Covering the news: materials from class on 3 /22

I will post the particulars of your “Events” assignment shortly, but for now, please review the content of yesterday’s presentation before you head out to cover an event.

We’ve spent our time developing fundamental basics and practicing them up to this point, but now we’re getting into the nitty-gritty of photojournalism and daily visual news coverage.

First, here is the handout that accompanies yesterday’s presentation. At first glance, it appears to simply reiterate the class presentation, but please take a few moments to read it.  This handout probably articulates some of these concepts a little more thoroughly. It might be helpful to read through the handout to put yourself in the right frame of mind before you shoot your Events assignment:

Covering the news: How to approach news assignments visually

And here is the PDF version of the class presentation (with presenter’s notes, as usual), in case you want to review it. If you were not in class Wednesday or had to leave early, make sure you view the full presentation so you can see examples of the concepts we explored and better understand the assignment!

Presentation: Covering the News

So, review the lesson, then go forth and cover a news event!

Again, assignment particulars to come …


Forget Good. Make your photos interesting!

Photographs aren’t simply pretty decorations that break up blocks of text on a page, printed or digital. Photography is an important medium for helping our audience understand and appreciate the world around them. Content matters!

The first half of the semester has been primarily dedicated to learning control: controlling how your images look by understanding your gear, learning basic composition, and recognizing the various properties of light. The second half of this semester will be dedicated to exploring the types of photographic assignments that are typical in the news business.

Gear, composition, and light are all tools to help you tell stories through your photographs. Now we concentrate on the storytelling part!

This material won’t be on your midterm exam, but you need to view this handout if you want to be successful in this class for the rest of the semester. It expands on our class presentation/discussion about generating photo assignments:

Forget Good. Make your photos interesting –Generating and executing newsworthy photo assignments

National Geographic photographer Jim Richardson said,

“If you want to be a better photographer, stand in front of more interesting stuff!”

He was trying to be funny and flippant, but he speaks the absolute truth!

How we approach photo assignments, in the context of reporting the news, can make a  difference in whether or not the news media plays a vital role in sustaining Democracy and self-rule. We need to start making photographs that cut through the Imagesphere.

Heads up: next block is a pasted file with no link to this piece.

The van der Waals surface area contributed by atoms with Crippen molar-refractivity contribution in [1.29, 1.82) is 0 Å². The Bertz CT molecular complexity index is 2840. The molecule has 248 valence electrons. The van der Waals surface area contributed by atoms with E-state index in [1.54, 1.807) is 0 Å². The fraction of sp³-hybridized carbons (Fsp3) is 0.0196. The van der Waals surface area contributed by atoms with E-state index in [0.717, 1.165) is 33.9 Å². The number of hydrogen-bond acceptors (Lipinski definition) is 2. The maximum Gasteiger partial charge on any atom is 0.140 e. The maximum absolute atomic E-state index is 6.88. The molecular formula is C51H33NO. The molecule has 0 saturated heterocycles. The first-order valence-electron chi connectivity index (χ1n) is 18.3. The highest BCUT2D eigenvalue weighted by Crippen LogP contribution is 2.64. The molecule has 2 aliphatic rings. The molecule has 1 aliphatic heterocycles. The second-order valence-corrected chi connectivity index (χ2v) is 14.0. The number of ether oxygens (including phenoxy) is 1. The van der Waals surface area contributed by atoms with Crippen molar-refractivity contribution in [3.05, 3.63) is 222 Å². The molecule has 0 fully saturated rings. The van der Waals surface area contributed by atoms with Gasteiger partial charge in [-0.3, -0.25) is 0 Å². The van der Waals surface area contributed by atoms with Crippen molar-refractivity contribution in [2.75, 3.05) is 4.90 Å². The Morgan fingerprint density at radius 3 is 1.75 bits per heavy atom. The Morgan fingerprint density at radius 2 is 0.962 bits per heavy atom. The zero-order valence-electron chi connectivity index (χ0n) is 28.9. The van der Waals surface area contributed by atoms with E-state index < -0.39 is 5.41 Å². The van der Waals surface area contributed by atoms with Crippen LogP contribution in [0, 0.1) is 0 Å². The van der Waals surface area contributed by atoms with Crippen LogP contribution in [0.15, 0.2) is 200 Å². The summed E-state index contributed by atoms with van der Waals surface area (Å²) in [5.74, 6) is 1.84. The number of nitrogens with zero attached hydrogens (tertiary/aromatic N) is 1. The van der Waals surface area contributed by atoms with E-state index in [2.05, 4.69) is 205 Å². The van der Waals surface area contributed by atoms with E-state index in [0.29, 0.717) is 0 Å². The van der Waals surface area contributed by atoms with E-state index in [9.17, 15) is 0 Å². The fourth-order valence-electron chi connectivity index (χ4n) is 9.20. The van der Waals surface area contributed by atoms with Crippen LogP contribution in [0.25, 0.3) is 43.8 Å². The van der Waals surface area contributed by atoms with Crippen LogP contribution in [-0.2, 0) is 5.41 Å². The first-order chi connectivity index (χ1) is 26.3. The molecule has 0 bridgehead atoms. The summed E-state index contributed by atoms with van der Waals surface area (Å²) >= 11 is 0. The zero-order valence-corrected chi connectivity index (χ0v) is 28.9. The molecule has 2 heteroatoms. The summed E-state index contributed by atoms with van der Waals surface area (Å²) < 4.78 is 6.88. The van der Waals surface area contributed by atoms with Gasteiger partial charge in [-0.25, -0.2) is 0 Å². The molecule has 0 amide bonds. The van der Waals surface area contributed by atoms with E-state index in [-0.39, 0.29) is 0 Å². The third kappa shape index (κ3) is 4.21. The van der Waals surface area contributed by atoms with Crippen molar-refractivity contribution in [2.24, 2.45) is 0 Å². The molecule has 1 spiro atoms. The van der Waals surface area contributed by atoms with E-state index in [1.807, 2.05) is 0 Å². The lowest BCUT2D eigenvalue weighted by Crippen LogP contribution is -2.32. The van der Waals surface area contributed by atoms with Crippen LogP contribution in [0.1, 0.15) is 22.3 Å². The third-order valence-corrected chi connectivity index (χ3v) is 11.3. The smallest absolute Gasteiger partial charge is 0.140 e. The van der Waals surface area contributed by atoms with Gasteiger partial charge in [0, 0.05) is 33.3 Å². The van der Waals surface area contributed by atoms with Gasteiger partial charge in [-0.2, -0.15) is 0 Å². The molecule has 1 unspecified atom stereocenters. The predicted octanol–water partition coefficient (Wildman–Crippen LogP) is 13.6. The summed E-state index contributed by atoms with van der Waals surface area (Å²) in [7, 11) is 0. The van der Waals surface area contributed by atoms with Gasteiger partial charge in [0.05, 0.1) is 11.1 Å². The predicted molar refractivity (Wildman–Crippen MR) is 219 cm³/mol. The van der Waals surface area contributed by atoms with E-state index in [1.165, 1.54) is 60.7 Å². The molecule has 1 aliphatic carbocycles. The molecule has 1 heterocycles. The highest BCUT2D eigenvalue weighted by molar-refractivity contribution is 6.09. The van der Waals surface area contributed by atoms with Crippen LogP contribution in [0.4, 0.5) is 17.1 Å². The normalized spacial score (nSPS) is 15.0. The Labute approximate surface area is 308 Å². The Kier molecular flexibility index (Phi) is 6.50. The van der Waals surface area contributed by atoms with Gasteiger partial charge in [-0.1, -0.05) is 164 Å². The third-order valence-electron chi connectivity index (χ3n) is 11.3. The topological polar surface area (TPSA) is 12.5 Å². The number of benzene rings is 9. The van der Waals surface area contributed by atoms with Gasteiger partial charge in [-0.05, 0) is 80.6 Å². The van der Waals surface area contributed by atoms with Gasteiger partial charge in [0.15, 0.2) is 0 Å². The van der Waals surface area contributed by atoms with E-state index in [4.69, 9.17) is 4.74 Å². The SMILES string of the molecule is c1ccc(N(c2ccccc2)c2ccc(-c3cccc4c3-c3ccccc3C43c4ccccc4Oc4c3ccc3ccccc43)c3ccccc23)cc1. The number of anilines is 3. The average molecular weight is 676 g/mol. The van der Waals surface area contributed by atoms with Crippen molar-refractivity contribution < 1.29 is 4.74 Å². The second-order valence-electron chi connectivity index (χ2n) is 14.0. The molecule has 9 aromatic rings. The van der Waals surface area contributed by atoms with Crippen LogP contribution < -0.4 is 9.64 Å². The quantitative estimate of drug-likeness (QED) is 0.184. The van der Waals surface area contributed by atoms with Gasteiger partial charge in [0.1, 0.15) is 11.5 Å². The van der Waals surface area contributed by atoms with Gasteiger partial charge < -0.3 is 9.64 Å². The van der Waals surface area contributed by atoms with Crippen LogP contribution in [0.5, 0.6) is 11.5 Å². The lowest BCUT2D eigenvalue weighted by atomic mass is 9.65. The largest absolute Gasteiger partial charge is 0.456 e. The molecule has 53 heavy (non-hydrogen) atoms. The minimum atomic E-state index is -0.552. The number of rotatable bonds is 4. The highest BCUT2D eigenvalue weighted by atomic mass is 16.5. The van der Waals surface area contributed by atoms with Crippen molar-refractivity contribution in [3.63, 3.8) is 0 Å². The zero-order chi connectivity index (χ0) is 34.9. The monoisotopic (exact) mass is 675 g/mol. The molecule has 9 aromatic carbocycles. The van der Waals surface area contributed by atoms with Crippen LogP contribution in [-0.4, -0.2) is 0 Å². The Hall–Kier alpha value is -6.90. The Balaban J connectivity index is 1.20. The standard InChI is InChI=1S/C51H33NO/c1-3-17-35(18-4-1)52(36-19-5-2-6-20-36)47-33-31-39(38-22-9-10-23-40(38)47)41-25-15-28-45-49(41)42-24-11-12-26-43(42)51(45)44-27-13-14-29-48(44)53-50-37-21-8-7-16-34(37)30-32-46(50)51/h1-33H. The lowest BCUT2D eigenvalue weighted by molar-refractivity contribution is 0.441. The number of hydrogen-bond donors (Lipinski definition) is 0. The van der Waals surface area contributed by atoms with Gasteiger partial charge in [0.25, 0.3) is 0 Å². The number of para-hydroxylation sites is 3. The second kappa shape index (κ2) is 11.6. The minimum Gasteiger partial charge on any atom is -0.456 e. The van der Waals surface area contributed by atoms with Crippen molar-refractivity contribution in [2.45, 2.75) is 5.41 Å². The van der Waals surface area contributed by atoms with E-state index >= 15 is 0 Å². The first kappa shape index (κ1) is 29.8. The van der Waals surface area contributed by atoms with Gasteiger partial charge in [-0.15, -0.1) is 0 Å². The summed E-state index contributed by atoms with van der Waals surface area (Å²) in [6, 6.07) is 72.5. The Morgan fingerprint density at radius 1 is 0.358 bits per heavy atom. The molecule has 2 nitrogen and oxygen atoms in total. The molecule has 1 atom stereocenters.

If you want to be successful in the communications business, you have to be a producer of content, not someone who waits around for assignments before beginning to work.

I will start noting who is producing pictures in their typical daily interactions just to complete assignments at the last minute, and who might be actually exploring people and issues and events that might be of interest to the general public. Obviously, we should be doing the latter.

Photojournalism is about enlightening others about people, events and issues in our communities – wherever we are. If you don’t care about your community, neither will your audience. The content of your photographs, and the effort to produce something actually newsworthy will reflect in the grades of your assignments – from here, on out.

So you need to understand the standards of “newsworthiness” in visual journalism. I’ve expressed these standards – in two simple questions – while discussing ethics and in the context of generating newsworthy photographic assignmentsLearn them! Know them, and apply those standards when you are shooting your assignments and when you are selecting images for publication on the class website.

Again, simple, informational pictures of people doing “stuff” are not sufficient. Start learning how to produce pictures that enlighten and educate and connect with your audience – ya know, the public!. Review these discussions about how to evaluate photographs, and incorporate them into your shooting practice.

Like I said, you need to move beyond shooting pictures of your everyday experience – whether that’s pictures of relatives, or friends, or roommates. It’s time to start visually exploring your community – again, that means events, issues, or people. You not only have to visually verify these things, but place them in their proper context with AP Style captions.

So keep this in mind the rest of them semester.

Bring something to take notes with!

Review the Nouns/Verbs assignment so you remember what to bring to class Wednesday.

First, we are going to learn the basics of creating an image workflow with Adobe Lightroom.

Creating images in the camera is only part of the task for a professional photojournalist. What happens to the images after capture is every bit as important. Simply dragging image files from your camera’s card into a folder on your computer to download them isn’t sufficient.

Creating a consistent workflow will enable you to efficiently deliver and publish images in a variety of ways and ensure that vital information is always embedded into the image files for future searches and archiving.

Please bring something to take notes with to class. Just so you know, I have a handout that I will distribute after the lesson, but you will better learn the steps if you first take notes as we go through the steps.